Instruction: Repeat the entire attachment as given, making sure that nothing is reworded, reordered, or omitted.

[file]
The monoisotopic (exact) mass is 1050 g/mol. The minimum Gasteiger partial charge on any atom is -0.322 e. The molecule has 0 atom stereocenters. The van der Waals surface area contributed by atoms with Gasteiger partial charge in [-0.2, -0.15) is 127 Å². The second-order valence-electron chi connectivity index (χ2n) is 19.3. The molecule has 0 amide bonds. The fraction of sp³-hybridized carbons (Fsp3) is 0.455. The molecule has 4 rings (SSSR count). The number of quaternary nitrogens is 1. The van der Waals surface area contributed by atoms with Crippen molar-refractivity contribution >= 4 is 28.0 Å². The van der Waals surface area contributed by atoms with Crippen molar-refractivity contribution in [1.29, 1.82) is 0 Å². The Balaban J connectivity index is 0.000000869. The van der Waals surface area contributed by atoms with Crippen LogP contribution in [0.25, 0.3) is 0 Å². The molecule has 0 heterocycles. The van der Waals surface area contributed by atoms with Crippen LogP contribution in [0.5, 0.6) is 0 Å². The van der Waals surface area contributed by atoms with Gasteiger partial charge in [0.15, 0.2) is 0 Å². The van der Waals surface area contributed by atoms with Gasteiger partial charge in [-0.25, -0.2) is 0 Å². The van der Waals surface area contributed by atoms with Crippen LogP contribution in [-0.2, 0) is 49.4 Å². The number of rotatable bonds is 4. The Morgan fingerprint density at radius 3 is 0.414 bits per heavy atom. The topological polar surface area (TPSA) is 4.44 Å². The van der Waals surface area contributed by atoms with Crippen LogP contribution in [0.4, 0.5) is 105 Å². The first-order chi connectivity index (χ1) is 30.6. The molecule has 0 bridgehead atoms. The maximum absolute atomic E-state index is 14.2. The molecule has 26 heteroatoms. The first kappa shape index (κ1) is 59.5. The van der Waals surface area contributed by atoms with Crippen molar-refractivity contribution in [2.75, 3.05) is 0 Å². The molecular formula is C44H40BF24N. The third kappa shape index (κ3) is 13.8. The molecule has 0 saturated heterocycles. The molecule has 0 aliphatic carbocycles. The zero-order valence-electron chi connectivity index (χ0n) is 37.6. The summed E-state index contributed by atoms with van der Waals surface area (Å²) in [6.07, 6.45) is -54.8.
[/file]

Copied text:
The monoisotopic (exact) mass is 1050 g/mol. The minimum Gasteiger partial charge on any atom is -0.322 e. The molecule has 0 atom stereocenters. The van der Waals surface area contributed by atoms with Gasteiger partial charge in [-0.2, -0.15) is 127 Å². The second-order valence-electron chi connectivity index (χ2n) is 19.3. The molecule has 0 amide bonds. The fraction of sp³-hybridized carbons (Fsp3) is 0.455. The molecule has 4 rings (SSSR count). The number of quaternary nitrogens is 1. The van der Waals surface area contributed by atoms with Crippen molar-refractivity contribution >= 4 is 28.0 Å². The van der Waals surface area contributed by atoms with Crippen molar-refractivity contribution in [1.29, 1.82) is 0 Å². The Balaban J connectivity index is 0.000000869. The van der Waals surface area contributed by atoms with Crippen LogP contribution in [0.25, 0.3) is 0 Å². The molecule has 0 heterocycles. The van der Waals surface area contributed by atoms with Crippen LogP contribution in [0.5, 0.6) is 0 Å². The van der Waals surface area contributed by atoms with Gasteiger partial charge in [0.15, 0.2) is 0 Å². The van der Waals surface area contributed by atoms with Gasteiger partial charge in [-0.25, -0.2) is 0 Å². The van der Waals surface area contributed by atoms with Crippen LogP contribution in [-0.2, 0) is 49.4 Å². The number of rotatable bonds is 4. The Morgan fingerprint density at radius 3 is 0.414 bits per heavy atom. The topological polar surface area (TPSA) is 4.44 Å². The van der Waals surface area contributed by atoms with Crippen LogP contribution in [0.4, 0.5) is 105 Å². The first-order chi connectivity index (χ1) is 30.6. The molecule has 0 bridgehead atoms. The maximum absolute atomic E-state index is 14.2. The molecule has 26 heteroatoms. The first kappa shape index (κ1) is 59.5. The van der Waals surface area contributed by atoms with Crippen molar-refractivity contribution in [2.75, 3.05) is 0 Å². The molecular formula is C44H40BF24N. The third kappa shape index (κ3) is 13.8. The molecule has 0 saturated heterocycles. The molecule has 0 aliphatic carbocycles. The zero-order valence-electron chi connectivity index (χ0n) is 37.6. The summed E-state index contributed by atoms with van der Waals surface area (Å²) in [6.07, 6.45) is -54.8.